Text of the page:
Prime Minister Benjamin Netanyahu and the Foreign Ministry on Sunday praised the United States decision to defund the UN agency that deals with Palestinian refugees and their descendants, with the premier saying it was a “welcome and important change.”
The US announced on Friday that it would cut nearly $300 million in planned funding for the UN’s Relief and Works Agency for Palestine Refugees (UNRWA), castigating the agency for its practices, and will no longer provide funding at all.
During a visit to a school in the community of Yad Binyamin on the first day of the school year, Netanyahu said that Israel had absorbed many refugees during its existence and resettled displaced people, citing the years following the Holocaust and the wake of the 2005 disengagement from the Gaza Strip.
“Have displaced people not come to us from various countries? Holocaust survivors torn from their land?” he said. “They were uprooted, survived and came here. Did we keep them in the status of refugees? No, we absorbed them, including hundreds of thousands of Jews who left all their property behind and were uprooted from Arab countries in the  War of Independence.
“We didn’t keep them as refugees. We made them equal and contributing citizens in our state,” Netanyahu continued. “That isn’t what’s happening with the Palestinians, where 70 years ago they created a special institution: not absorbing refugees, and instead perpetuating refugees.
“That’s why the US did something very important by stopping the funding for the refugee perpetuation agency known as UNRWA,” the prime minister added. “It is finally starting to solve the problem. The funds must be taken and used to genuinely help rehabilitate the refugees, whose true number is a fraction of the number reported by UNRWA.
“This is a very welcome and important change, and we support it,” he said.
The Foreign Ministry also issued a statement in support of the Trump administration’s step, slamming the UN body.
“UNRWA perpetuates the myth of the eternal ‘refugee’ status of the Palestinians. The sole purpose is sustaining an illegitimate instrument aimed at the destruction of the State of Israel. UNRWA is part of the problem, not of the solution,” the ministry said in a statement posted on the Twitter page of spokesperson Emmanuel Nahshon.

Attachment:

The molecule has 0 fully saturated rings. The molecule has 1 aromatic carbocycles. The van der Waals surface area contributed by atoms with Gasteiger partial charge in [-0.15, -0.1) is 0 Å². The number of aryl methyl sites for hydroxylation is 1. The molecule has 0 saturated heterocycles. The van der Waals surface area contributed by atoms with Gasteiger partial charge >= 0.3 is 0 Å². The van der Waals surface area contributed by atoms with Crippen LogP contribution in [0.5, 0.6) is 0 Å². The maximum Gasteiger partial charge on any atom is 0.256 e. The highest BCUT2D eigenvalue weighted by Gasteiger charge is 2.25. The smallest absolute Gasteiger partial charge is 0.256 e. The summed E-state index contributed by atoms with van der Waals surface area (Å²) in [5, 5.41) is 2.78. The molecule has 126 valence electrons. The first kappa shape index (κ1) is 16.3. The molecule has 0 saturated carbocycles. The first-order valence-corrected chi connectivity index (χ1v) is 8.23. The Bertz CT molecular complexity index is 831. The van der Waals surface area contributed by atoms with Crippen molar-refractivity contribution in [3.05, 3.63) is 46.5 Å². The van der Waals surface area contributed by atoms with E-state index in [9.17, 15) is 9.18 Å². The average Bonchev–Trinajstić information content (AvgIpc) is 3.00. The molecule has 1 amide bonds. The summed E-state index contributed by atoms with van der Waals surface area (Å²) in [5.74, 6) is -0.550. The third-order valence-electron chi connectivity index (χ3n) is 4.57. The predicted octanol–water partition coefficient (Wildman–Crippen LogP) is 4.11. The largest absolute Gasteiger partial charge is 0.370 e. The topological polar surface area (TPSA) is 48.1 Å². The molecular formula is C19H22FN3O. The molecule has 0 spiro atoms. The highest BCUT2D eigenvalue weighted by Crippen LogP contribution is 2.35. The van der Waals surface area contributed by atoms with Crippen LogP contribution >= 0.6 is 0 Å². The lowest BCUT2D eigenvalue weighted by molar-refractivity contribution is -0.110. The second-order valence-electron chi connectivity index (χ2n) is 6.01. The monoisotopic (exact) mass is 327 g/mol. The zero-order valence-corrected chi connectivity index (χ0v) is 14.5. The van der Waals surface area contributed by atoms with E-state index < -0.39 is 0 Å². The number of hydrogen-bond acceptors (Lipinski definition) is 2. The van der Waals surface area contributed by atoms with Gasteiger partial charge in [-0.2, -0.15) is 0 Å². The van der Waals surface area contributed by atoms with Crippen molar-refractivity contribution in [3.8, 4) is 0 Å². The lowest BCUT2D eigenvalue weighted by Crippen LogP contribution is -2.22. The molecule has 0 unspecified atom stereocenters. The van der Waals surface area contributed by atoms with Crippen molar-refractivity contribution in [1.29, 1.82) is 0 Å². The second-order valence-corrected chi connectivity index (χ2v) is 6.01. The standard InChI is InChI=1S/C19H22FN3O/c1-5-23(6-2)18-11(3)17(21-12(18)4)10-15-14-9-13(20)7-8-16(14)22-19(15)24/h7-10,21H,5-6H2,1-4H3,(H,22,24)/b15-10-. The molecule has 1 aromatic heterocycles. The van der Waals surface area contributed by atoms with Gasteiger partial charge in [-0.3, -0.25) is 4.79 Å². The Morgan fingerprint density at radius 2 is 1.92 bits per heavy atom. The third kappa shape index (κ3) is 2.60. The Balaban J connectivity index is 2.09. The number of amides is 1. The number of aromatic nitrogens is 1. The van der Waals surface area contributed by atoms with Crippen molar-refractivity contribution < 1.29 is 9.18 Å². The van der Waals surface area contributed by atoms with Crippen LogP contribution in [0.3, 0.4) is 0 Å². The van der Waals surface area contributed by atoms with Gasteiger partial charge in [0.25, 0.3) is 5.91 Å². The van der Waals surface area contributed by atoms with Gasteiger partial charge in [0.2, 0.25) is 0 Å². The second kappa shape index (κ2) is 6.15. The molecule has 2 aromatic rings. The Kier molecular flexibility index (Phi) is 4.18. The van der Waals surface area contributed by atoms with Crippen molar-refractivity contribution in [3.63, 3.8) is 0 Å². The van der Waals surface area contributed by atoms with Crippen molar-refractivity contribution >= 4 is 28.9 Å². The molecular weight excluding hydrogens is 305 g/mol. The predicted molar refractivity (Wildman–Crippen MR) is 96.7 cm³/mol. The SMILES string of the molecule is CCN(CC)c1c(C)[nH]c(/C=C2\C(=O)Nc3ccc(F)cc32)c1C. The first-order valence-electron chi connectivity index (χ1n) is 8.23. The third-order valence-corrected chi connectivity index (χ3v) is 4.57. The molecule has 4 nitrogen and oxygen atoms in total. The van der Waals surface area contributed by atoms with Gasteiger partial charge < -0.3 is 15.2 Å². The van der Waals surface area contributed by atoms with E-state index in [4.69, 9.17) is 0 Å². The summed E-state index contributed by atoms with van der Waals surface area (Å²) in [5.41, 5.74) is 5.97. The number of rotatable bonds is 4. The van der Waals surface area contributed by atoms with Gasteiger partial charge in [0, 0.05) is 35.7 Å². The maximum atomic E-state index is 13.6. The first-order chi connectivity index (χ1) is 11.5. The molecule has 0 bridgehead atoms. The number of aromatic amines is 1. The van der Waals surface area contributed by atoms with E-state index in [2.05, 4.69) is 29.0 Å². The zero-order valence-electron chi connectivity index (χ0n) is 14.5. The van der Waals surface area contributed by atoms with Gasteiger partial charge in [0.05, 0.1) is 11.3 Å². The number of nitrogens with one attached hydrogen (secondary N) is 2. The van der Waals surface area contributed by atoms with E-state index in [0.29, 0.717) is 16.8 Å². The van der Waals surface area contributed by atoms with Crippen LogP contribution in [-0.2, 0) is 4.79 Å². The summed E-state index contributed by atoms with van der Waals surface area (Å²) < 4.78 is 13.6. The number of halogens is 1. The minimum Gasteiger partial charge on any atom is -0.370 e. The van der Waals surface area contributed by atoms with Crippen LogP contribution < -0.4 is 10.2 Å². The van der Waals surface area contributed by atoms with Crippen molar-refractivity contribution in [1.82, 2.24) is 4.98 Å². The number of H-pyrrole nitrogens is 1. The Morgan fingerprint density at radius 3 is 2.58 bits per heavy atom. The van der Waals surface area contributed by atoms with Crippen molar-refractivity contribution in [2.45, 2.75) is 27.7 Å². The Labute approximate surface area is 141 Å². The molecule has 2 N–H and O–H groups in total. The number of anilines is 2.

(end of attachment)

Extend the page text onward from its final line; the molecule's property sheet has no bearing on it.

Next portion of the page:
The move announced by the US drew swift condemnation from Palestinians and warnings from the agency’s administrators.
Nabil Abu Rudeineh, a spokesman for Palestinian Authority President Mahmoud Abbas, said Saturday that the Palestinian leadership was considering going to the UN General Assembly and Security Council in a bid to get the US to reverse its decision.
A day earlier, he described the move as a “flagrant assault against the Palestinian people and a defiance of UN resolutions.”
Israel has long called for the agency to be shut down.
In a written statement Friday, the State Department said that the US “will no longer commit further funding to this irredeemably flawed operation.”
“The fundamental business model and fiscal practices that have marked UNRWA for years – tied to UNRWA’s endlessly and exponentially expanding community of entitled beneficiaries – is simply unsustainable and has been in crisis mode for many years,” the statement said, a reference to the fact that the agency grants refugee status to the descendants of the original Palestinian refugees, something not granted by the UN to refugees from any other places.
The US will now work together with other international groups to find a better model to assist the Palestinians, the statement said.
The US has been supplying nearly 30 percent of the total budget of UNRWA, which provides healthcare, education, and social services to Palestinians in the West Bank, Gaza Strip, Jordan, Syria, and Lebanon.
The US donated $355 million to the agency in 2016 and was set to make a similar contribution this year. In January the Trump administration released $60 million in funds but withheld a further $65 million it had been due to provide.
The US also indicated that it rejected the criteria by which UNRWA defines Palestinian refugees, whereby the UN agency confers refugee status not only on original refugees but on their millions of descendants.
The “right of return” is one of the key core issues of dispute in the Israeli-Palestinian conflict. The Palestinians claim that five million people — tens of thousands of living original refugees from what is today’s Israel, and their millions of descendants — should be allowed to resettle in the Jewish state. Israel rejects the demand, saying that it represents a bid by the Palestinians to destroy Israel by weight of numbers, and argues that other refugees under the United Nations High Commissioner of Refugees (UNHCR) are treated differently and much more quickly resettled.
AFP contributed to this report.